A 14-year-old teen can find shops hiring young people by conducting a search for local jobs, using a job-finder search engine. View store hiring policies on individual store websites. Another resource for finding good teen jobs is family and friends. Ask people within a personal social circle about unadvertised jobs.
My First Paycheck explains that some shops seek part-time help from young teens only during the summer months. Businesses often offer students less hours during the school year. Teens under the age of 16 are limited by law to working no more than three hours per day and 18 total weekly hours when school is in session. During the summertime, teens can work 20 or more hours a week.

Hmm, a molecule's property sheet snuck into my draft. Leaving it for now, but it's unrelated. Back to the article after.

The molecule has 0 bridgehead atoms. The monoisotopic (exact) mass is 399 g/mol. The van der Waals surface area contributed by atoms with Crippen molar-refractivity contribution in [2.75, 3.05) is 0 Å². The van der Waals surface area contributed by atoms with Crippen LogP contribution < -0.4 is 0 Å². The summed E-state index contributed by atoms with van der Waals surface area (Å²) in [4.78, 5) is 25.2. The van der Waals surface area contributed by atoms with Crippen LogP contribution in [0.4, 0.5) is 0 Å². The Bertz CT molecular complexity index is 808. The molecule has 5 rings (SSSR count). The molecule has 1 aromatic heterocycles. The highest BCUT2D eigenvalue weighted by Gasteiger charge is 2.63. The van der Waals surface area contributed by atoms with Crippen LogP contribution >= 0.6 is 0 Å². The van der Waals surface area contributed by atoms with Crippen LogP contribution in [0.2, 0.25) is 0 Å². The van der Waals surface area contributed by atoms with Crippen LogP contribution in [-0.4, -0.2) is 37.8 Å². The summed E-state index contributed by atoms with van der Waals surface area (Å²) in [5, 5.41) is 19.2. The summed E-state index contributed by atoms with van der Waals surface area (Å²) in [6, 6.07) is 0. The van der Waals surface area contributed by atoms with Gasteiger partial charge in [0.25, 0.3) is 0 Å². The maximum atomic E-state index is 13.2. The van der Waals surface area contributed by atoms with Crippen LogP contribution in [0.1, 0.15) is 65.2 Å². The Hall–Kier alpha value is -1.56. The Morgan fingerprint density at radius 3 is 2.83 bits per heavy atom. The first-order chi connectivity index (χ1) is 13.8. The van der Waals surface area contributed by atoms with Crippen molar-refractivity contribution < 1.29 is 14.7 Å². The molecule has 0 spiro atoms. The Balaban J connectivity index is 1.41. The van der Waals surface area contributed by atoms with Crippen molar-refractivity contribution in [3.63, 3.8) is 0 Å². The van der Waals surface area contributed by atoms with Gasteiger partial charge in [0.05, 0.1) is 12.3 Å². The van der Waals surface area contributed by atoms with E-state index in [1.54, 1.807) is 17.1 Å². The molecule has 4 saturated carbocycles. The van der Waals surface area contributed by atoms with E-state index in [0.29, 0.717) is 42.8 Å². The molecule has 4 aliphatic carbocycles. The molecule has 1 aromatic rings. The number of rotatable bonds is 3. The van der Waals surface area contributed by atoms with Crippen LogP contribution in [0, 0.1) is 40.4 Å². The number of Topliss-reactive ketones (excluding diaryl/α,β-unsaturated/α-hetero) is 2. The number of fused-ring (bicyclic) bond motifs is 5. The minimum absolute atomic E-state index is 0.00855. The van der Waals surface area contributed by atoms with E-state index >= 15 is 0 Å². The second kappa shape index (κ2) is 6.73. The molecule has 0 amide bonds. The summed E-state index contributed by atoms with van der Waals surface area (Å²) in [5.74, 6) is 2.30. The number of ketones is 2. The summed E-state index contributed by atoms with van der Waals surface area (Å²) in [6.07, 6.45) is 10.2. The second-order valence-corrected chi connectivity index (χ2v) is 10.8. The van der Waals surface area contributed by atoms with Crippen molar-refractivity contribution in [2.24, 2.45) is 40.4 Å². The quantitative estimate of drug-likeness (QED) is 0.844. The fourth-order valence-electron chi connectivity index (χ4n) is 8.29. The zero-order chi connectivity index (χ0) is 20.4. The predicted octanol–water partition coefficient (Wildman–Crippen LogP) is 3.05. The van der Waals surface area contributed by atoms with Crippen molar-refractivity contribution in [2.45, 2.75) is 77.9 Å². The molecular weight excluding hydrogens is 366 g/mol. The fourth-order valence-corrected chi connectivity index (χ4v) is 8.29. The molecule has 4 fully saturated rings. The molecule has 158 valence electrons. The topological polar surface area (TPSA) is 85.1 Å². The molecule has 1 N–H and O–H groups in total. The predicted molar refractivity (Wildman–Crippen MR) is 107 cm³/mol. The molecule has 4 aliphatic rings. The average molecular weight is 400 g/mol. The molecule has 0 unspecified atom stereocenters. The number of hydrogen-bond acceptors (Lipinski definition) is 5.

At the age of 14, a teen might be hired to do light work at a shop, restaurant or entertainment venue. Younger teens often have to fill out special paperwork that gives the teen permission to perform the work. This is due to strict child labor laws. Exceptions to the law are made for teens working in a family-owned business, such as a restaurant or farm. Restrictions remain in place forbidding teens to work around dangerous materials, or operate heavy machinery alone.